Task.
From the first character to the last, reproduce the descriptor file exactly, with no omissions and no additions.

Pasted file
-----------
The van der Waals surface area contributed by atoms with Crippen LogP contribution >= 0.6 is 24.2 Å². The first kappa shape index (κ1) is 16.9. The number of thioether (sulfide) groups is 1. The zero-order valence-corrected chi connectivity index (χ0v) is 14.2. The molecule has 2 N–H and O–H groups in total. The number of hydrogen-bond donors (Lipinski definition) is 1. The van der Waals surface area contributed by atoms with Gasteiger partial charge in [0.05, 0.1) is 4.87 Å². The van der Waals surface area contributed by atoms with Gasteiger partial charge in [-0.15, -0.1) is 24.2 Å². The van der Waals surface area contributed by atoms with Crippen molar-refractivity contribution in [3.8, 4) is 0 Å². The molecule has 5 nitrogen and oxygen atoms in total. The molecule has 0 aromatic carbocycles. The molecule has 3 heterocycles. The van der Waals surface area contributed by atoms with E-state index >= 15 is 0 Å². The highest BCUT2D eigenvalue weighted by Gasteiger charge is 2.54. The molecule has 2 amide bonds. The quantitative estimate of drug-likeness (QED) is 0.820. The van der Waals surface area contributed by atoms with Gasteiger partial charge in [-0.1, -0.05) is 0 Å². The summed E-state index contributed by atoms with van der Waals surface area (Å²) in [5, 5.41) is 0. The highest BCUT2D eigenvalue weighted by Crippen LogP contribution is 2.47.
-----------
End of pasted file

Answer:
The van der Waals surface area contributed by atoms with Crippen LogP contribution >= 0.6 is 24.2 Å². The first kappa shape index (κ1) is 16.9. The number of thioether (sulfide) groups is 1. The zero-order valence-corrected chi connectivity index (χ0v) is 14.2. The molecule has 2 N–H and O–H groups in total. The number of hydrogen-bond donors (Lipinski definition) is 1. The van der Waals surface area contributed by atoms with Gasteiger partial charge in [0.05, 0.1) is 4.87 Å². The van der Waals surface area contributed by atoms with Gasteiger partial charge in [-0.15, -0.1) is 24.2 Å². The van der Waals surface area contributed by atoms with Crippen molar-refractivity contribution in [3.8, 4) is 0 Å². The molecule has 5 nitrogen and oxygen atoms in total. The molecule has 0 aromatic carbocycles. The molecule has 3 heterocycles. The van der Waals surface area contributed by atoms with E-state index >= 15 is 0 Å². The highest BCUT2D eigenvalue weighted by Gasteiger charge is 2.54. The molecule has 2 amide bonds. The quantitative estimate of drug-likeness (QED) is 0.820. The van der Waals surface area contributed by atoms with Gasteiger partial charge in [-0.1, -0.05) is 0 Å². The summed E-state index contributed by atoms with van der Waals surface area (Å²) in [5, 5.41) is 0. The highest BCUT2D eigenvalue weighted by Crippen LogP contribution is 2.47.